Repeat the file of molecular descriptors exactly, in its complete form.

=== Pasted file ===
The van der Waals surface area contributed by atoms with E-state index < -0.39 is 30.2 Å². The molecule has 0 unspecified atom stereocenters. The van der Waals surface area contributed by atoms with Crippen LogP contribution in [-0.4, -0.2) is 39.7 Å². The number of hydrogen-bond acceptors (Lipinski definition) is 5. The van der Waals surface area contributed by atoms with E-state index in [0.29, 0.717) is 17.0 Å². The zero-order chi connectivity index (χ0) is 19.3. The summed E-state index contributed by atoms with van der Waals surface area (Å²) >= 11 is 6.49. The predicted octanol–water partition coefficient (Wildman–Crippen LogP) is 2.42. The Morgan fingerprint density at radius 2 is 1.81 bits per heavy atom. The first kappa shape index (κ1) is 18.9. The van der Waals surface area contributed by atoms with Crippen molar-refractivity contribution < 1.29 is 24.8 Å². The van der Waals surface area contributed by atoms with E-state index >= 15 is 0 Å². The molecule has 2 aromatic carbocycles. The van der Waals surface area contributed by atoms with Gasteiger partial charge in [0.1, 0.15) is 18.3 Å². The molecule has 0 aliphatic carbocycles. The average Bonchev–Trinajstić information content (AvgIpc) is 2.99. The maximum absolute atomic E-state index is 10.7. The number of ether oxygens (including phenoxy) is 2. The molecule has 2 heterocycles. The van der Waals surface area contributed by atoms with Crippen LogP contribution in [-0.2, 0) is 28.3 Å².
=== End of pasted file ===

The van der Waals surface area contributed by atoms with E-state index < -0.39 is 30.2 Å². The molecule has 0 unspecified atom stereocenters. The van der Waals surface area contributed by atoms with Crippen LogP contribution in [-0.4, -0.2) is 39.7 Å². The number of hydrogen-bond acceptors (Lipinski definition) is 5. The van der Waals surface area contributed by atoms with E-state index in [0.29, 0.717) is 17.0 Å². The zero-order chi connectivity index (χ0) is 19.3. The summed E-state index contributed by atoms with van der Waals surface area (Å²) >= 11 is 6.49. The predicted octanol–water partition coefficient (Wildman–Crippen LogP) is 2.42. The Morgan fingerprint density at radius 2 is 1.81 bits per heavy atom. The first kappa shape index (κ1) is 18.9. The van der Waals surface area contributed by atoms with Crippen molar-refractivity contribution < 1.29 is 24.8 Å². The van der Waals surface area contributed by atoms with E-state index >= 15 is 0 Å². The molecule has 2 aromatic carbocycles. The van der Waals surface area contributed by atoms with Gasteiger partial charge in [0.1, 0.15) is 18.3 Å². The molecule has 0 aliphatic carbocycles. The average Bonchev–Trinajstić information content (AvgIpc) is 2.99. The maximum absolute atomic E-state index is 10.7. The number of ether oxygens (including phenoxy) is 2. The molecule has 2 heterocycles. The van der Waals surface area contributed by atoms with Crippen LogP contribution in [-0.2, 0) is 28.3 Å².